Absurdly Driven looks at the world of business with a skeptical eye and a firmly rooted tongue in cheek. 

It's like one of those classic interview questions. 

What are your weaknesses?

You don't want to admit to your laziness, your boredom with detail and your deep-seated cynicism.

So instead you say: My perfectionism.

In the case of McDonald's, critics have tended to answer the question for the company. 

McDonald's is dated.

McDonald's is unhealthy.

McDonald's featured that ridiculous clown for far too long.

Lately, though, the company has been beating its own chest in acknowledgement of its own failures.

The latest is its admission that some of its wares aren't exactly sustainable.

You can only recycle at 10 percent of McDonald's restaurants. Moreover, the materials used at the chain aren't universally recyclable. 

So McDonald's has made a declaration, one that it claims will be sustainable.

It says that "by 2025, 100 percent of McDonald's guest packaging will come from renewable, recycled or certified sources with a preference for Forest Stewardship Council certification."

It seems that the company is conscious that it hasn't done all it could have.

"As the world's largest restaurant company, we have the opportunity -- and frankly responsibility -- to use our scale for good," Francesca DeBiase, the company's chief supply chain and sustainability officer, told Business Insider.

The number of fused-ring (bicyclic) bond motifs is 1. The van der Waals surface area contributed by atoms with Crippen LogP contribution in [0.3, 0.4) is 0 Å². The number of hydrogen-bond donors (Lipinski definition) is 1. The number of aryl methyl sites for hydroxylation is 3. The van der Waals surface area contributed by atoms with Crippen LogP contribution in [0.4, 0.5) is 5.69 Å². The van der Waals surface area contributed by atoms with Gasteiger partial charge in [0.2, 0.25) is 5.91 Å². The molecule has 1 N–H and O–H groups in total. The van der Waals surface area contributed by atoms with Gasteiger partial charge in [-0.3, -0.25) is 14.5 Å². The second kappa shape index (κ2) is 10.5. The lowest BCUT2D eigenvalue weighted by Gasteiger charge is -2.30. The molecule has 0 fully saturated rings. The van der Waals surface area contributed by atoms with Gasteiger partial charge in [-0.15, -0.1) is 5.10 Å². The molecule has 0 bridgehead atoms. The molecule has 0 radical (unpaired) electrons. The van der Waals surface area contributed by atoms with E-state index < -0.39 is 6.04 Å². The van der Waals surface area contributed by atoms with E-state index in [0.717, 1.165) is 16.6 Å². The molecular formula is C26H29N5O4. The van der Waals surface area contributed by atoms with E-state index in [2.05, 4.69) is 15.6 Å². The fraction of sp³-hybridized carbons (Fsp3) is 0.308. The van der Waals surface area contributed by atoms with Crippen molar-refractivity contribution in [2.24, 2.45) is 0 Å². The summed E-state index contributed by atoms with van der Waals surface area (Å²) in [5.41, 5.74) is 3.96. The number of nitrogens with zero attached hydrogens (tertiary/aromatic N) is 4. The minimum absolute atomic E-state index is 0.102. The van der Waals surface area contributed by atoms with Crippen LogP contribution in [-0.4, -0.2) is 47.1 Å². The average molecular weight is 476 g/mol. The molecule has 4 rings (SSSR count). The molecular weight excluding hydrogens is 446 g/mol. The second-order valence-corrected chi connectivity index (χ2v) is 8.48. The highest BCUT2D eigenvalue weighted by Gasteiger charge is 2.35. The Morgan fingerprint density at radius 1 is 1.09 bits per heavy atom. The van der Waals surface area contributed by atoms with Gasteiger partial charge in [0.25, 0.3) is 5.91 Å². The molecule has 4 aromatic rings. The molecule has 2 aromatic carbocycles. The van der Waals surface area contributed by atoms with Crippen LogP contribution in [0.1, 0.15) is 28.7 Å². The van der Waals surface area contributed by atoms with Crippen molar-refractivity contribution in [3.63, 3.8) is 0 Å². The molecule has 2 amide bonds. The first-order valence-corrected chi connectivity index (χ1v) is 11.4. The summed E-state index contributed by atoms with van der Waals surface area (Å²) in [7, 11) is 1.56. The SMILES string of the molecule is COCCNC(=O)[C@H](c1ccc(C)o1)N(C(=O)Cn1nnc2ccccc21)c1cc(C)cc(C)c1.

The company's previous goals some might consider modest.

As its new declaration explains: "We are revamping our previous aspirational goal of recycling 50 percent of in-restaurant waste by 2020 to a broader goal to recycle guest packaging in 100 percent of McDonald's restaurants and source our guest packaging from 100 percent renewable, recycled, or certified sources."

It's surely not going to be easy. 

McDonald's is trying to do many things at once, as it feels the pressure of competition and its own previous stasis.

It's trying everything from fresh beef (I know. Revolutionary, isn't it?) to, goodness me, a McVegan Burger

Now it has yet another focus. The saving-the-world thing, an area in which it hasn't entirely excelled. 

Still, it's not alone. Starbucks, for example, is experimenting with charging for paper cups.